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The Storm That Stopped the Boom 15/10/2012

Posted by zoidion in Weather.
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Twin Cities weather report: The rain came on Saturday: less than one-tenth inch of it, with an occasional light breeze. There were maybe five minutes when rain fell hard enough to visibly bounce off the pavement. So my forecast was slightly correct. Thinking about it on Sunday, I recalled that Venus in the Libra ingress chart was east of the meridian (and in the south), indicating—duh!—that, in general, rainfall would go in that direction. And so it did.

Apparently Iowa got a good dose. Good for them: they baked all summer. But now we’re hurtin’, the rivers and lakes dropping way more than usual for this time of year. According to Bill McAuliffe at the StarTribune:

The Minnesota River at Jordan [about 15 miles upstream from the Minnesota’s confluence with the Mississippi, near the Minneapolis-St. Paul airport] was down to one-seventh of its historical average for the date. State rivers are contributing so little to the Mississippi that three-fourths of the water in the river downstream from La Crosse is now from the Wisconsin and Chippewa rivers.

Part of that time on Saturday, I was at the Twin Cities Book Festival, organized by the local Rain Taxi Review of Books, held this time at the Progress Center (gotta snort at that one) at the State Fair grounds. The author reading by Candace Savage, presenting her newly published A Geography of Blood: Unearthing Memory from a Prairie Landscape, was vivid in its imagery and emotionally moving; it is a combination of geography, geology, history and memoir, centered on the misnamed Cypress Hills area of southern Saskatchewan. Before she signed my copy of the book, I asked Ms. Savage about a detail from her talk: the “saskatoon berries.” I had heard of the city, seen it on the map—I grew up poring over maps of “real” places and conjuring up some of my own—but berries? The same as serviceberries, she said. A reminder that though the language is much the same along most of the U.S.-Canada border, there is a great deal of cultural difference. (Note to self: as the American Empire continues to contract and implode, it behooves those living in border states to pay attention to developments on the other side.)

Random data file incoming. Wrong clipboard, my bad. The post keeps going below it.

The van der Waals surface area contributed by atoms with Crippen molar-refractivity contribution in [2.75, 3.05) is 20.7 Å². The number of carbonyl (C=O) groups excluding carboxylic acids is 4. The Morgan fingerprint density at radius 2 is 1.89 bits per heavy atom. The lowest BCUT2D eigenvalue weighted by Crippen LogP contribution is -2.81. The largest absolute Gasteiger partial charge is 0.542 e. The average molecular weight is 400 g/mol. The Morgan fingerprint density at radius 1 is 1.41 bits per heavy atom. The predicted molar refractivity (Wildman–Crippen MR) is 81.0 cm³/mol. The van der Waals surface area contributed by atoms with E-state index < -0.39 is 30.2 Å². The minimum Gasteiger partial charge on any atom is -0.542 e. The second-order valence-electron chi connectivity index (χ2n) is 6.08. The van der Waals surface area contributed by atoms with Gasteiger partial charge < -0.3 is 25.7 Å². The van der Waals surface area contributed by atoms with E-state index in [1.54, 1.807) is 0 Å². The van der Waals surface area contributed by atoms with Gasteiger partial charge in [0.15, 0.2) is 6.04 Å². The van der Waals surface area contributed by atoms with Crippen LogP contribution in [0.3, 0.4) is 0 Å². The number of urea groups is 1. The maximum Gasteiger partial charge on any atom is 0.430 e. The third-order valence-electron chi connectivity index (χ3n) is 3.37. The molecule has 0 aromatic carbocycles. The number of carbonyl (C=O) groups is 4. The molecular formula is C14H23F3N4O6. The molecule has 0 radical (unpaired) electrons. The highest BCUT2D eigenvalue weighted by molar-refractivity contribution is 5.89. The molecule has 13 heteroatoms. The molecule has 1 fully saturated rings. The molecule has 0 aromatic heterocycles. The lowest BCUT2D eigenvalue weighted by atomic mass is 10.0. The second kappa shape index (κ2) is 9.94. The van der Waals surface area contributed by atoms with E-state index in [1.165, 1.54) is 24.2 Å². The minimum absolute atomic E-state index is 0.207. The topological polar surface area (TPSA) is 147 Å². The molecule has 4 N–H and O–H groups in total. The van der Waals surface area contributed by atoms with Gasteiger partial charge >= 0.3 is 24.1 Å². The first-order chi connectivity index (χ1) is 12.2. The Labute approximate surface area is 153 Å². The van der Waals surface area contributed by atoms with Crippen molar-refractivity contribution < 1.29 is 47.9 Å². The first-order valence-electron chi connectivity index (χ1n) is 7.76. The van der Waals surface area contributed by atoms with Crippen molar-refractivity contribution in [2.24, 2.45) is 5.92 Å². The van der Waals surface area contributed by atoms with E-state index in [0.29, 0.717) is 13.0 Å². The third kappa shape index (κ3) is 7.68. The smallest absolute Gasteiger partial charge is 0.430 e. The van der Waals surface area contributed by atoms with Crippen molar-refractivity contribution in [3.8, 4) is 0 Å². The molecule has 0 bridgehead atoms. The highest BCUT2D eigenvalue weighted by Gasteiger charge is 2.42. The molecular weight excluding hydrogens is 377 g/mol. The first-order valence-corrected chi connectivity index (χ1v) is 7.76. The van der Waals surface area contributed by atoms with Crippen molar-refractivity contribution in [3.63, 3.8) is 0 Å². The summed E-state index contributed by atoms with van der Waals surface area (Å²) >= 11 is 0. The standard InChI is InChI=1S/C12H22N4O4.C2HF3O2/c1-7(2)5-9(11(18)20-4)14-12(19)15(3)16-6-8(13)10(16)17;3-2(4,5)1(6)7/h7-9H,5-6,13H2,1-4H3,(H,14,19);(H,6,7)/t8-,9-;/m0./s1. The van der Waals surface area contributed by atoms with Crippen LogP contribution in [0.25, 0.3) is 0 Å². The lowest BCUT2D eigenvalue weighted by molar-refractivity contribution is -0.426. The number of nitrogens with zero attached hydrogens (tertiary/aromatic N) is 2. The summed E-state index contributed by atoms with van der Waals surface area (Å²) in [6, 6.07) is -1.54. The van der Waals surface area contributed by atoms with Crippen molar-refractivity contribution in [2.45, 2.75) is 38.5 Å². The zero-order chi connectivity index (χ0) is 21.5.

The Progress Center was buzzing with a fine crowd of lit lovers (including a sizeable contingent of parents with young children), reps of established small presses and upstarts, first-time self-publishers hawking their titles. It was interesting to note some of the gimmicks used to attract attention, sales, word of mouth. One was the “literary caricature” spot, where one could plunk oneself down in a chair before a chubby-faced red-haired man with full beard and requisite round spectacles, and the latter would engage the subject in conversation and pour forth impressions on a sheet of paper from a manual typewriter. Good gimmick! Though I didn’t sit for him, I did stop by the adjacent table and buy the first two issues of 32, so named because Minnesota was/is the thirty-second state (the last to enter the Union before the War Between the States).

My third buy, from one of a number of used book vendors, was All Hell Broke Loose, a collection of accounts by survivors of the regionally notorious Armistice Day 1940 blizzard. It still ranks number one as the storm with greatest statewide impact since settlement began. (The switch from mild, rainy weather to heavy snow with a howling wind and an extreme drop in temperature, happened on a day with a rare astronomical event: Mercury, retrograde, crossing the disc of the Sun—similar to the transit of Venus  this past June 5.) Most people were caught unprepared for the abrupt change. Officially, 59 people—most of them hunters and motorists—and countless livestock, poultry and waterfowl died in the storm.


Today, October 15, Britons—especially those in the southeast—are remembering the Great Storm of 1987, when a hurricane-force storm felled an estimated 15 million trees. It ushered in an era of more varied tree cultivation, and more habitat for endangered species of wildlife. And it played a role in bringing the Thatcher economic boom years to an end, as financiers—who mostly resided in the storm area—were unable to drive to their City offices to respond to the emerging Wall Street stock market panic. Many small players who only recently had entered the stock game lost their money and their faith.